What is this python syntax

Python Syntax Data Types

Python offers the following standard data types:


  • as an integer number
  • as a long integer with unlimited (?!) size
  • as a floating point number

All numbers can be combined with each other, with different types it is automatically converted to the more powerful.

int number = 5 long int number = 5L floating point number = 5.0 print 'number:% d, type% s'% (int number, type (int number)) print 'number:% ld, type% s'% (long int number, type (long int number)) print 'Number:% 0.5f, type% s'% (floating point number, type (floating point number)) print

Here character string representations were "woven into" a character string in the form usual with "printf". The object, the text representation of which is to be inserted, follows the character string after a percent sign. If several objects are to be inserted, a tuple (s.d.) must follow the percent sign. All "non-numbers" are noted as strings ("% s").

Text (character string, string)

Texts are not limited in length. Text constants are noted enclosed in single quotation marks or quotation marks. The text ends with the delimiter with which it began.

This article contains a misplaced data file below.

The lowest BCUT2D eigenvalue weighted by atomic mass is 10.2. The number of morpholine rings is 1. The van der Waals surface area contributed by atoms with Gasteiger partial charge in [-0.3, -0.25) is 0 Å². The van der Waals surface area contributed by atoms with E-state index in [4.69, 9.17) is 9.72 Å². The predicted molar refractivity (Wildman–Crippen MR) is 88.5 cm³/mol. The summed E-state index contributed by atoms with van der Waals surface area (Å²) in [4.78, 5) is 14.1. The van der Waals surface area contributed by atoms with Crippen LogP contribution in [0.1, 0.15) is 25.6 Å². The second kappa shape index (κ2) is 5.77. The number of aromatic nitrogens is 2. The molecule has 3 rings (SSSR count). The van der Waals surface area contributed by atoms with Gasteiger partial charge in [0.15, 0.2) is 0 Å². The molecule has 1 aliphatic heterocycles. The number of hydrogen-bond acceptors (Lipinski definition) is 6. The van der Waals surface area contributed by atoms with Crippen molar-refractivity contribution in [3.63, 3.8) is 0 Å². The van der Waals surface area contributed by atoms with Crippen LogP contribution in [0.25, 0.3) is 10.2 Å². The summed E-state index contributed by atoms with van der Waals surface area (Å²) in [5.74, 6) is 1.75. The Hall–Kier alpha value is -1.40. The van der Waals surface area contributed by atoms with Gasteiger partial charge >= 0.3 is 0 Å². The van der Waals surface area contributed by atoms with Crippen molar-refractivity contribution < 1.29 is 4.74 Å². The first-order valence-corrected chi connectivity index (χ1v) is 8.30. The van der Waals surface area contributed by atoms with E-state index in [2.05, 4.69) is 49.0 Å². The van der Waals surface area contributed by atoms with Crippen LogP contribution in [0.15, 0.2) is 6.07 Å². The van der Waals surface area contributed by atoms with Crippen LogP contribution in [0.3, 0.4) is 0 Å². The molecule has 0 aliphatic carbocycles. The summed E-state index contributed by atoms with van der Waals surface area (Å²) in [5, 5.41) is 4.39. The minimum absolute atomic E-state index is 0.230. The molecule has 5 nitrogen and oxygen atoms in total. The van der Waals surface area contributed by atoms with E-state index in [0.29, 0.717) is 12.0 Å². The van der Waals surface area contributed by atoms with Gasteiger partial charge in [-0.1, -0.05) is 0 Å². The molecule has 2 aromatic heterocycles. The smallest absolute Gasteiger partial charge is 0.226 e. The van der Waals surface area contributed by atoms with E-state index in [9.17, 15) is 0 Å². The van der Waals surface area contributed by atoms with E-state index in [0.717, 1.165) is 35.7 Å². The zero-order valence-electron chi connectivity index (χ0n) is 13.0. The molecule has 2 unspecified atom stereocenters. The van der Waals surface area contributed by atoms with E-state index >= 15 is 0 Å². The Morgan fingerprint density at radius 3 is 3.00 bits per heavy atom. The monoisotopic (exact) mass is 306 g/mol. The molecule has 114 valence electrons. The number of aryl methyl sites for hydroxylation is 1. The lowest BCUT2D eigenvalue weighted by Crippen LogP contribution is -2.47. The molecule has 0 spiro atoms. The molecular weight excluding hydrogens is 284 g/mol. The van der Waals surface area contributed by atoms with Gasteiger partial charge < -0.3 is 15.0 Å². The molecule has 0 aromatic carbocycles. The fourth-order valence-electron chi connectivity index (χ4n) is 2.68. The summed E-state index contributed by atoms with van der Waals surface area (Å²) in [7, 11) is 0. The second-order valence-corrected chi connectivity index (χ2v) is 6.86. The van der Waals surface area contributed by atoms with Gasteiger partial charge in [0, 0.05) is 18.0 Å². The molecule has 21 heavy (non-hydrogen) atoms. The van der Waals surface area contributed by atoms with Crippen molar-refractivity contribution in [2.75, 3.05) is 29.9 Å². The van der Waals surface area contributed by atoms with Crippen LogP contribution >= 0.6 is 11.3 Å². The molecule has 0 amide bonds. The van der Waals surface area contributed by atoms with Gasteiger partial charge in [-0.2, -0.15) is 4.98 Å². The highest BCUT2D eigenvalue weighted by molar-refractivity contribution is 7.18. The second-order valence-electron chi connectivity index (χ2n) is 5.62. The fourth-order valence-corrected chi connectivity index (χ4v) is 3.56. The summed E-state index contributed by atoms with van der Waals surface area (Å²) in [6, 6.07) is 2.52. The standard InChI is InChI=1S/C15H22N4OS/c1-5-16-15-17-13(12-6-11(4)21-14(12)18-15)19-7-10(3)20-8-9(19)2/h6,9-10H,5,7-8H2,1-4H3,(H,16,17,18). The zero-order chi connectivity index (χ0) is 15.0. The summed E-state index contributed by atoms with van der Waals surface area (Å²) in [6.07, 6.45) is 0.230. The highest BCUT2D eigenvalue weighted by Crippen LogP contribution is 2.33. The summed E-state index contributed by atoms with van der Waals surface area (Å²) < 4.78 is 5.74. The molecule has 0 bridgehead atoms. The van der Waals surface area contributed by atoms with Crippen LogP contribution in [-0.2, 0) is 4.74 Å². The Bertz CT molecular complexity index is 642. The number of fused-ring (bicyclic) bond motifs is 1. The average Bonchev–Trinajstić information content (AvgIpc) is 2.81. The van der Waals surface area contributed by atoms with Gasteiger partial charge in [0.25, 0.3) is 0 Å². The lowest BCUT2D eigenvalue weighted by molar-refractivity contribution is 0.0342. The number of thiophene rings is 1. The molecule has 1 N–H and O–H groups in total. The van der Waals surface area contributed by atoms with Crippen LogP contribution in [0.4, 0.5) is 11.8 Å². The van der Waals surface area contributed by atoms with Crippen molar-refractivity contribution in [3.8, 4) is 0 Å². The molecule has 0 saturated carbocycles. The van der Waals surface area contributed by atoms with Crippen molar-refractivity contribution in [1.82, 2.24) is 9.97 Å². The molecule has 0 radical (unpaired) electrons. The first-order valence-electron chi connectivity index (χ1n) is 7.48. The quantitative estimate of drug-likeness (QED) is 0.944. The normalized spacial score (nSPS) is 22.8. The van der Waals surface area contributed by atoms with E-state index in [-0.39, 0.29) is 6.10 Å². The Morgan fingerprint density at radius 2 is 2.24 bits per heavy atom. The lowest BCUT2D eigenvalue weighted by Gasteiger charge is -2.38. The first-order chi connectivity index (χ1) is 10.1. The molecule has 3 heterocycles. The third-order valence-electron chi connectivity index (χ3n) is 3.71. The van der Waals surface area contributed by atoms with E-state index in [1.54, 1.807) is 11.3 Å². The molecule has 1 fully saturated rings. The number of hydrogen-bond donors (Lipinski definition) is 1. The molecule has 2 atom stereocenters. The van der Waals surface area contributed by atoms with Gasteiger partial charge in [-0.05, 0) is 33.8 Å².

txt1 = 'A text' txt2 = "Another text" txt3 = 'The character "\ 101" can also be noted as "\ 101" in octal notation' txt4 = "There are the 'usual' substitutes: \ tfor tabulator, for example " print txt1 print txt2 print txt3 print txt4 print

Texts cannot be changed, but you can easily create a modified one from an existing text. For a wide range of other options, see "Sequences".

There is a string module that offers the following services, among others:

  • Lower case and upper case letter conversion
  • Search, replace, disassemble, merge, remove spaces and much more.


There is no special type for truth values ​​in Python! Every object can be seen as a condition; some special objects, namely all that are empty or zero, as well as "none" are considered "false", all others are considered "true".

objects = [0, 1, 0.0, 0.1, 0L, 1L, (), ('a',), [], [0], '', 'Emil', 'None', None, {}, {1 : 'a'}] for o in objects: print 'The object', o, 'of type', type (o), 'is', if o: print 'true' else: print 'false'

The result of a comparison is 0 or 1.

Self-defined data types (such as ADT = Abstract Data Type, as offered in some languages)

there is not any; however, classes can be used to achieve the desired effect.